W HO WAS ON THIS GROUP ? BEA authorized funds to support an inter- organizational working group that was later funded through the APA strategic plan initiatives and came to be known as the Health Service Psychology Education Collaborative” A small group comprised of representatives appointed by the APA Board of Educational Affairs( BEA), Council of Graduate Departments of Psychology (COGDOP), and the Council of Chairs of Training Councils (CCTC) and supported by APA.
W HO WERE THEY ? Cynthia Belar and Cathy Grus- APA Frank Andraski- Univ. of Memphis Sharon Berry-Children’s Hospital & Clinics of Minnesota Clark Campbell-Biola University Margaret Gatz- University of Southern California Carol Goodheart-Independent Practice Cindy Juntunen-University of North Dakota Elizabeth Klonoff-San Diego State University
Theresa M. Lee- University of Michigan Janet R. Matthews- Loyola University M. Ellen Mitchell- Illinois Institute of Technology Celiane M. Rey-Casserly- Boston Children’s Hospital Michael C. Roberts- University of Kansas
W HO WASN ’ T THERE ? Anyone from a university counseling center internship training program even though we represent the greatest number of internship sites! Sharon Berry is an internship person Celiane Rey-Casserly is a post doc person Both are at children’s hospitals.
F ROM THE INTRO TO THE ARTICLE “HSPEC was initiated to address mounting concerns related to education and training for the professional practice of psychology. Given that professional psychology includes diverse areas of practice and the mounting concerns about psychology’s role in a reformed health care system, HSPEC chose to focus on preparation of psychologists for the delivery of health care services and made seven recommendations that constitute the core of a blueprint for the future.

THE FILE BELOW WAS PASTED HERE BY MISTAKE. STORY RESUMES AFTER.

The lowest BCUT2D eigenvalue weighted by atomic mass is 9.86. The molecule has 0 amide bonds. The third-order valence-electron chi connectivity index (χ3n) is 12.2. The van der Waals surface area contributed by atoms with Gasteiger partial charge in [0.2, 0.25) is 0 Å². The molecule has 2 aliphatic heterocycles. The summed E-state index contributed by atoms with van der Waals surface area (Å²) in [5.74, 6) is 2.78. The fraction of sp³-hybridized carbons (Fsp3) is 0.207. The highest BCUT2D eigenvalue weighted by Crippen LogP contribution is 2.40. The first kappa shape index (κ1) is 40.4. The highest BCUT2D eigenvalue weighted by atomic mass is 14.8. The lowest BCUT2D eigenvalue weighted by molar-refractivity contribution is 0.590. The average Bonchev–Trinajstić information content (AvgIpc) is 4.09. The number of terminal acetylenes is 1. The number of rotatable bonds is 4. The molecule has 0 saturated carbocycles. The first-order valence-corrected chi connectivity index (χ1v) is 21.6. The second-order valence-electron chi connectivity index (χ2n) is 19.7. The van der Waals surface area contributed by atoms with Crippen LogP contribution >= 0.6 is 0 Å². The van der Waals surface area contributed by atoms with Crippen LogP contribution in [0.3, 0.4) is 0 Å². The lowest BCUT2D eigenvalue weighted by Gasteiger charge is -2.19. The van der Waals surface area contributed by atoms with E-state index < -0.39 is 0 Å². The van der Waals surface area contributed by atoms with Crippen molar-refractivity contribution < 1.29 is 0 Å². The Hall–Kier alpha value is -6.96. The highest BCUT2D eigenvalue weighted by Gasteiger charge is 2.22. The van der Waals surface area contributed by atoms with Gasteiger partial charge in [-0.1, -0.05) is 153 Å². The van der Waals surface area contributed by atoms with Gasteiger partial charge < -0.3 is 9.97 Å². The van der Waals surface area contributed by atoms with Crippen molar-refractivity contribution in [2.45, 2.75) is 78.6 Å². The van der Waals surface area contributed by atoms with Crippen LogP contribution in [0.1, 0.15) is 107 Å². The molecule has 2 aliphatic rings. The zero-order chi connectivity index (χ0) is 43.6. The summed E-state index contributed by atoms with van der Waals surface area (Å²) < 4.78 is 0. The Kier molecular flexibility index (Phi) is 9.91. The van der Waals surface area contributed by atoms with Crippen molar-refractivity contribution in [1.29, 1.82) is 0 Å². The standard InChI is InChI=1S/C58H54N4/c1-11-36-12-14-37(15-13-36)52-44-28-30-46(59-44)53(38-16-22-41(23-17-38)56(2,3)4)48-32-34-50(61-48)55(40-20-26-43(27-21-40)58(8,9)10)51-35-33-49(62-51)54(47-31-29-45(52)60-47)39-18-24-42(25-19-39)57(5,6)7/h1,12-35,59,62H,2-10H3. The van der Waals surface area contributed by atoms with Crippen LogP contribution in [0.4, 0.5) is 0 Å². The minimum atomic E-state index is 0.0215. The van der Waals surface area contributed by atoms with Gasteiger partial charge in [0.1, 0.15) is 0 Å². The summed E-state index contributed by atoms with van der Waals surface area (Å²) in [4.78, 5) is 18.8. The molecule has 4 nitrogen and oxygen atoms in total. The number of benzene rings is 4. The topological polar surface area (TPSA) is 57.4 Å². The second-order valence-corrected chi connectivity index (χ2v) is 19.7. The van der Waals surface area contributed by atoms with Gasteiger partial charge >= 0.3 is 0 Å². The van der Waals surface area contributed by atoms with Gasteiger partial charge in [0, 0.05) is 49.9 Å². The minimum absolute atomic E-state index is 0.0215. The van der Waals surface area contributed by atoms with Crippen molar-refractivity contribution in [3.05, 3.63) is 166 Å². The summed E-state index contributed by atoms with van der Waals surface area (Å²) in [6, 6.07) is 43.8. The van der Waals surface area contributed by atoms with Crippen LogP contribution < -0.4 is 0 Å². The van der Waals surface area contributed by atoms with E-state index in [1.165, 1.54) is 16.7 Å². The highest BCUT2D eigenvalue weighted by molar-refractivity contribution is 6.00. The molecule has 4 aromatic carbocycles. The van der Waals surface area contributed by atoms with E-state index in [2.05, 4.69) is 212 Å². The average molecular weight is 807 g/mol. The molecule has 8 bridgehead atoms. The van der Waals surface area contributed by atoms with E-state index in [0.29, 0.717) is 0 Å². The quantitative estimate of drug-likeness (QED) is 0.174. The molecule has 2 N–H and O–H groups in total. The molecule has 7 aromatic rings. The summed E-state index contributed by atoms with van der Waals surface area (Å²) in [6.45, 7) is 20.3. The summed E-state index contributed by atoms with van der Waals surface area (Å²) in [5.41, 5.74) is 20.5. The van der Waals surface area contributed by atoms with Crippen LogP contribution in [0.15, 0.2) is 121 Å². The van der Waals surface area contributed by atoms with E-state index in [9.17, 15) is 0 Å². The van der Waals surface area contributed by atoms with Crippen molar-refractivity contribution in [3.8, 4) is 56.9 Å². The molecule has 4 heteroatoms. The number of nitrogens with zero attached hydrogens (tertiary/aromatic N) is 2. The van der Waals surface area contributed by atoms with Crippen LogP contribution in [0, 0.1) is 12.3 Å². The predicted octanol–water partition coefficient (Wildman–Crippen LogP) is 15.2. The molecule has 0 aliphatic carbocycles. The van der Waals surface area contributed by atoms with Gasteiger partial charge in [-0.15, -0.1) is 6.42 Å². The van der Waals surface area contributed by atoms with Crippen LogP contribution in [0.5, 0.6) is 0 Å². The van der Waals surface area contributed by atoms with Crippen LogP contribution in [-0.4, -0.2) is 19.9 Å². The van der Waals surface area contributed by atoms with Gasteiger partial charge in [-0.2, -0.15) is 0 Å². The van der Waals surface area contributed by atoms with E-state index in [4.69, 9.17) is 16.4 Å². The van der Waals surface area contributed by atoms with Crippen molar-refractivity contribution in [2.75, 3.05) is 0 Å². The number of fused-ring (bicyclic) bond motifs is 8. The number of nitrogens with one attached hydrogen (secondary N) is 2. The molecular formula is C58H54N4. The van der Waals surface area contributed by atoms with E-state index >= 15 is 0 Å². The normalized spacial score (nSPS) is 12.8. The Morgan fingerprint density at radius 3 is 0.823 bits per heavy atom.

So that is the lesson on process and now for the actual content!
W HAT IS A H EALTH SERVICE PSYCHOLOGIST ? “ Overarching conceptual framework that encompasses a number of the recognized specialties in professional psychology. (see figure, next slide) The term reflects the reality that most of the accredited doctoral education and training currently conducted in professional psychology is for health care services…. There may be some communities within clinical, counseling and school psychology that do not focus on the provision of health care services (e.g. educational assessment, vocational counseling, executive coaching), but it is estimated that the bulk of practitioners in these areas do provide health care services.” “HSP is not a specialty itself and should not be confused with the specialties of either clinical health psychology or clinical psychology. HSP includes those psychologists whose focus is on physical health problems as well as those who focus primarily on mental health issues.”
W HAT ARE THE HSPEC COMPETENCIES ? I. Science A. Scientific Knowledge and Methods B. Research/Evaluation II.Professionalism A. Professional Values and Attitudes B. Individual and Cultural Diversity C. Ethical and Legal Standards and Policies D. Reflective Practice/Self-Assessment/Self-Care III. Relational: Interpersonal Skills and Communication
HSPEC C OMPETENCIES ( CONT.) IV. Applications A. Evidence-Based Practice B. Assessment C. Intervention D. Consultation V. Education A. Teaching B. Supervision